Wednesday in Con Law we discussed the legitimacy of the United States Constitution. The Constitution was adopted contrary to the explicit terms of the Articles of Confederation (the governing document of the United States of America at the time) – which prohibited the separate states from forming any league or treaty between themselves, and which required more votes for amendment than the Constitution required for ratification.
Our professor asked, if people could ignore the Articles, why couldn’t they ignore the Constitution? Why couldn’t states choose to secede today? Was it ok for the southern states to attempt to secede? I argued that it wasn’t, because they were seceding to protect slavery. The professor suggested something to the effect that we should attempt to abstract from our contemporary moral judgments about slavery.
I think this is exactly backwards. Like government, guns, and nuclear energy, secession has no inherent moral force that people can discern in a vacuum from what it’s used for. Seceding to keep millions in slavery was bad. Isn’t that obvious? The southern secession is an ugly blot on our nation’s history, and framing discussions of secession in its shadow obscures things. If you polled people about the secession of Ukraine from the USSR, southern Sudan from greater Sudan, East Timor from Indonesia, or Kosovo from Yugoslavia, they would probably support them. If you asked people about the hypothetical secessions of Quebec from Canada, Catalonia from Spain, Flanders from the Netherlands, Santa Cruz from Bolivia, Australia or Bermuda from the British Commonwealth, Taiwan from China, or the West Bank and Gaza from Israel, they would probably at least be indifferent.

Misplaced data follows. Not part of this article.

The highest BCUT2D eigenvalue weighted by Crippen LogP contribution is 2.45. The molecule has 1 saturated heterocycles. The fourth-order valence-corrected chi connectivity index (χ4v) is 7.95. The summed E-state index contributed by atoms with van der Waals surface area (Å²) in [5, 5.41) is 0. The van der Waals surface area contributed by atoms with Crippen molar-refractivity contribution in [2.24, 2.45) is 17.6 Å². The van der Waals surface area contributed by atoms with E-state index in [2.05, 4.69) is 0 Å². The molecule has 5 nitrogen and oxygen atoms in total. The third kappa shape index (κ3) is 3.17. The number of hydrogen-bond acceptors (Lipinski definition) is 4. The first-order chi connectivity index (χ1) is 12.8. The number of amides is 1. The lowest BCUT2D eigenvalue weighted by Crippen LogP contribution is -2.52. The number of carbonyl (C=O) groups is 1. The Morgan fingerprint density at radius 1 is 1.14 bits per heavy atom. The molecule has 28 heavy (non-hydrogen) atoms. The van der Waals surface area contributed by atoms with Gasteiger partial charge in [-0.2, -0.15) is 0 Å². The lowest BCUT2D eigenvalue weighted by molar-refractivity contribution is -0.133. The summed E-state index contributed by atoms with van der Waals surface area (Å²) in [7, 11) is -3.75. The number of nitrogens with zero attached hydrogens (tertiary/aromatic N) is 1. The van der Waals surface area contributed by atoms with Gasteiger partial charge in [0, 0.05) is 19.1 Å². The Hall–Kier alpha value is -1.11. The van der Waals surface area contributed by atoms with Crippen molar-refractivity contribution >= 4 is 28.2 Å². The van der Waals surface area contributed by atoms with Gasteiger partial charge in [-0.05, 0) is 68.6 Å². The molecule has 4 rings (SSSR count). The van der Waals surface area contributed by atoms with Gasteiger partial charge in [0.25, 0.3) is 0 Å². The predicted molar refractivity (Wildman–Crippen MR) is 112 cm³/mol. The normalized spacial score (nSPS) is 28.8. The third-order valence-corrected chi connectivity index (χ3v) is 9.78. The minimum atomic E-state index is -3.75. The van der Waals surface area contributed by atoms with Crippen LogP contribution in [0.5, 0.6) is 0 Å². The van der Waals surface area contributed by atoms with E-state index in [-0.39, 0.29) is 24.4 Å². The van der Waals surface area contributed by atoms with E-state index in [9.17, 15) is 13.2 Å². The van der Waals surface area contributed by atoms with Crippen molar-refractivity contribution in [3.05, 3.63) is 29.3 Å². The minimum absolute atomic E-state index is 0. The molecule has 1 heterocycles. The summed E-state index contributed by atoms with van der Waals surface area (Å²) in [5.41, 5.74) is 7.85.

I doubt opinions about these secession movements have anything to do with the sublime legitimacy of the relevant governing charters. People would support these secessions because they think that they are good – that either their consequences are good or their intentions are just. These secessions protect some ethnic group, democracy, or local interests. Or they just break up unobjectionable governments into smaller fragments. Given the list above, I would guess that secessions motivated by a desire to keep large numbers of people in literal slavery are in the minority.
I have argued repeatedly (see here, here, and here) in favor of regulatory competition. The more choices people have about what sort of government they live in, and the easier it is to switch between those choices, then the better government will be. On net, I think that a bloodless secession probably adds to regulatory competition. So on net, I am likely to support secession movements.